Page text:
When 17-year-old Azariah Lewis left his Worthing View, Christ Church home for work around 2 p.m. yesterday, he was in high spirits and seemingly in good health.
He joked and laughed with his mother Paulette Stuart and played with his 13-year-old sister Azriel, before saying goodbye.
This is the lasting memory they will have of Azariah, who collapsed and died at the Esso Service Station in Black Rock where he worked, leaving his mother grieving the early loss of a son and at a loss for words.
Overcome by anguish, Stuart told Barbados TODAY she simply could not understand how a boy who appeared so healthy could die so young and so suddenly.
“He eat and everything before he went long. He was laughing and good. To hear [that he died] was a big shock because he was good when he left here. I just don’t know what happen.
“He wasn’t sick. He just used to get a cold and that was not often. So I don’t understand how he just drop down and dead,” the mother cried.
Painful as it was to go to the scene, Stuart made the journey and took at look at her dead son’s face before his body was taken away.
She said the smile which he had carried earlier had gone but he was peaceful, as though he was asleep.
Throughout the interview, the heartbroken mother repeatedly declared that her son was “a good boy” who “didn’t use to give me no trouble”.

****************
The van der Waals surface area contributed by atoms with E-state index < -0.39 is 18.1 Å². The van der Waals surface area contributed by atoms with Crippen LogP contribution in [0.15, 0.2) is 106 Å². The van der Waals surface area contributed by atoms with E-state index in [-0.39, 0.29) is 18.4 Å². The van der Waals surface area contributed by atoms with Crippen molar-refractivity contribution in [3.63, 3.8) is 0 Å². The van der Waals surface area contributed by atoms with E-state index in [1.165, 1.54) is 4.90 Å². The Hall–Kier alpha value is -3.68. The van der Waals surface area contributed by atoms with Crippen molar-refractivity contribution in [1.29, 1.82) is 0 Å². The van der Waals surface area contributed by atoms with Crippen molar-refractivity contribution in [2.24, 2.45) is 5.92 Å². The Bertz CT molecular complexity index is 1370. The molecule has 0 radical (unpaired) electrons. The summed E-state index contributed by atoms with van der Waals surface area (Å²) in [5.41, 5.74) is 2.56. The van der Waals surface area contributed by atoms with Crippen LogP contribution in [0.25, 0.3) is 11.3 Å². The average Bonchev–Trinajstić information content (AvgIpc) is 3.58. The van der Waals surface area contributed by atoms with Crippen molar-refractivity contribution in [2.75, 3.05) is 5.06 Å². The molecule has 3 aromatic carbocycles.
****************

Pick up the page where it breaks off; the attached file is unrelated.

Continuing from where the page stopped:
She said Azariah was well mannered and respectful to all those he interacted with, and spent most of his spare time at home in his bedroom, playing video games.
“That is all he used to do or go out every once in a while. He didn’t use to drink, or smoke or lime on no block. He wasn’t about no guns. I ain’t had no problems with that boy.
“He was a child any mother would want. And in these times when boy children giving so much trouble, he never gave me no trouble,” a sobbing Stuart said.
Azariah, a former student of The Lodge School, had plans to further his education in the immediate future.
Just last Monday, mother and son discussed the subject as she accompanied him to an interview at Skills Training. If that interview were a success, the youngster would begin studies in electrical engineering in September, they agreed.
Sitting next to Stuart offering support and comfort was Azariah’s father O’neal Lewis. He too, was visibly shaken and he said little, just breaking into tears at intervals.
However, he said his son was a “cool guy” who adhered to his advice to stay away from bad company.
“We had no problems with him. He listened to what I tell he about staying from people that would get him into trouble. All he did was go to work and back in here,” the father said.
When Barbados TODAY visited the gas station where Lewis worked since October last year, mainly members of the management team were at the pumping stations.
Operations Manager Lavington Lynch said staff members were offered counselling and had to be sent home this morning because they were finding it difficult to cope with the loss of their co-worker.
Lynch described the teenager as a good worker who he never had to reprimand for poor work ethic or bad behaviour.
“There is nothing to say other than he was a joy to manage. He was so quiet that if you didn’t see him you wouldn’t know he is around. He never got into a quarrel with anybody. Everybody is shocked,” Lynch said.
A post-mortem is to be conducted to determine the cause of death.